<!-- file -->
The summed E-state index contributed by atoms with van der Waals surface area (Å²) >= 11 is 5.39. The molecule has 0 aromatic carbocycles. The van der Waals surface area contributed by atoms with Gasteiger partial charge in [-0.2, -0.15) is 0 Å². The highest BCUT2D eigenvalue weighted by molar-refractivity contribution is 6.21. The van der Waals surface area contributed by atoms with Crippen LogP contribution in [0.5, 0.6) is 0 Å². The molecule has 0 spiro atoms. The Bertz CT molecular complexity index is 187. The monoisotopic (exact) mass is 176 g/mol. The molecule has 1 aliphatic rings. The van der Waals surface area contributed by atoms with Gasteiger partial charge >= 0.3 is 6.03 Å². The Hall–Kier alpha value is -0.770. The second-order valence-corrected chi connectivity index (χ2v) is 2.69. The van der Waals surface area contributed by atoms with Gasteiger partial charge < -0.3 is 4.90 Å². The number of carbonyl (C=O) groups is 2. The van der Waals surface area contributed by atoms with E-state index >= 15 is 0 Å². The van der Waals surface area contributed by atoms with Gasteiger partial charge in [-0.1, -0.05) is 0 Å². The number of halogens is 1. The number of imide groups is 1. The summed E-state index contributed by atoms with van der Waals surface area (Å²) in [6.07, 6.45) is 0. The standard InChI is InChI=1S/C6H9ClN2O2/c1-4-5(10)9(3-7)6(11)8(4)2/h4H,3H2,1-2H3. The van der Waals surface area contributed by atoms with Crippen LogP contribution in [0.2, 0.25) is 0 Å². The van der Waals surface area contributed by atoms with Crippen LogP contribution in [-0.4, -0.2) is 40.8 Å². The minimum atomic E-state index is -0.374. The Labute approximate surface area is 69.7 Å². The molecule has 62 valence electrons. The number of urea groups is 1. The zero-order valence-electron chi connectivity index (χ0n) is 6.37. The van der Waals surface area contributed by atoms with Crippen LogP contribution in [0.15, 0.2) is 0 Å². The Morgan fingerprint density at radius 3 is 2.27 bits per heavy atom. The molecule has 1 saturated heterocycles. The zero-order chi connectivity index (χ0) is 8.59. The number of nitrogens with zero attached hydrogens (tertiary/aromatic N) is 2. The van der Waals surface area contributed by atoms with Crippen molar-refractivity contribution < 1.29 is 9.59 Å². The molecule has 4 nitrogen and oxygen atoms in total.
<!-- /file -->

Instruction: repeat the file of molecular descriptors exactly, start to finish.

The summed E-state index contributed by atoms with van der Waals surface area (Å²) >= 11 is 5.39. The molecule has 0 aromatic carbocycles. The van der Waals surface area contributed by atoms with Gasteiger partial charge in [-0.2, -0.15) is 0 Å². The highest BCUT2D eigenvalue weighted by molar-refractivity contribution is 6.21. The van der Waals surface area contributed by atoms with Crippen LogP contribution in [0.5, 0.6) is 0 Å². The molecule has 0 spiro atoms. The Bertz CT molecular complexity index is 187. The monoisotopic (exact) mass is 176 g/mol. The molecule has 1 aliphatic rings. The van der Waals surface area contributed by atoms with Gasteiger partial charge >= 0.3 is 6.03 Å². The Hall–Kier alpha value is -0.770. The second-order valence-corrected chi connectivity index (χ2v) is 2.69. The van der Waals surface area contributed by atoms with Gasteiger partial charge < -0.3 is 4.90 Å². The number of carbonyl (C=O) groups is 2. The van der Waals surface area contributed by atoms with E-state index >= 15 is 0 Å². The van der Waals surface area contributed by atoms with Gasteiger partial charge in [-0.1, -0.05) is 0 Å². The number of halogens is 1. The number of imide groups is 1. The summed E-state index contributed by atoms with van der Waals surface area (Å²) in [6.07, 6.45) is 0. The standard InChI is InChI=1S/C6H9ClN2O2/c1-4-5(10)9(3-7)6(11)8(4)2/h4H,3H2,1-2H3. The van der Waals surface area contributed by atoms with Crippen LogP contribution in [0.2, 0.25) is 0 Å². The van der Waals surface area contributed by atoms with Crippen LogP contribution in [-0.4, -0.2) is 40.8 Å². The minimum atomic E-state index is -0.374. The Labute approximate surface area is 69.7 Å². The molecule has 62 valence electrons. The number of urea groups is 1. The zero-order valence-electron chi connectivity index (χ0n) is 6.37. The van der Waals surface area contributed by atoms with Crippen LogP contribution in [0.15, 0.2) is 0 Å². The Morgan fingerprint density at radius 3 is 2.27 bits per heavy atom. The molecule has 1 saturated heterocycles. The zero-order chi connectivity index (χ0) is 8.59. The number of nitrogens with zero attached hydrogens (tertiary/aromatic N) is 2. The van der Waals surface area contributed by atoms with Crippen molar-refractivity contribution < 1.29 is 9.59 Å². The molecule has 4 nitrogen and oxygen atoms in total.